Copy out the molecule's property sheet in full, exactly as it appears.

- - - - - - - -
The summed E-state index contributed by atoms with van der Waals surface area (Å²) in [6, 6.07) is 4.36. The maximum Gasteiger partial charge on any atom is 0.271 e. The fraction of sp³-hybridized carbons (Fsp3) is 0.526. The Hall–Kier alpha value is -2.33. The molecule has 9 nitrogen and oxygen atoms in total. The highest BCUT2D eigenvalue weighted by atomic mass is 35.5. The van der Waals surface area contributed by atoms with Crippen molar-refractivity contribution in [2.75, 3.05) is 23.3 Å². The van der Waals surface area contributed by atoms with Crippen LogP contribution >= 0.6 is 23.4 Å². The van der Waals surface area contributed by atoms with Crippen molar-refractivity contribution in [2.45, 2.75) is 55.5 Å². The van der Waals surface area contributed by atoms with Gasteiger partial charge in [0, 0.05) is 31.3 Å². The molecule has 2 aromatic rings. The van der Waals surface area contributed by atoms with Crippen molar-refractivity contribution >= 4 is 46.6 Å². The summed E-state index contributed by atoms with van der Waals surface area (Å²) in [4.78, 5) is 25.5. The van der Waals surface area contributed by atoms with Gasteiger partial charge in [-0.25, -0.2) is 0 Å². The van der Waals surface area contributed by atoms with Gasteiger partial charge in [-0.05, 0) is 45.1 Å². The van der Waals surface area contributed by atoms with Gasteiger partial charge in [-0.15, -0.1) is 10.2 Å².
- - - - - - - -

The summed E-state index contributed by atoms with van der Waals surface area (Å²) in [6, 6.07) is 4.36. The maximum Gasteiger partial charge on any atom is 0.271 e. The fraction of sp³-hybridized carbons (Fsp3) is 0.526. The Hall–Kier alpha value is -2.33. The molecule has 9 nitrogen and oxygen atoms in total. The highest BCUT2D eigenvalue weighted by atomic mass is 35.5. The van der Waals surface area contributed by atoms with Crippen molar-refractivity contribution in [2.75, 3.05) is 23.3 Å². The van der Waals surface area contributed by atoms with Crippen LogP contribution >= 0.6 is 23.4 Å². The van der Waals surface area contributed by atoms with Crippen molar-refractivity contribution in [2.45, 2.75) is 55.5 Å². The van der Waals surface area contributed by atoms with Gasteiger partial charge in [0, 0.05) is 31.3 Å². The molecule has 2 aromatic rings. The van der Waals surface area contributed by atoms with Crippen molar-refractivity contribution >= 4 is 46.6 Å². The summed E-state index contributed by atoms with van der Waals surface area (Å²) in [4.78, 5) is 25.5. The van der Waals surface area contributed by atoms with Gasteiger partial charge in [-0.25, -0.2) is 0 Å². The van der Waals surface area contributed by atoms with Gasteiger partial charge in [-0.05, 0) is 45.1 Å². The van der Waals surface area contributed by atoms with Gasteiger partial charge in [-0.15, -0.1) is 10.2 Å².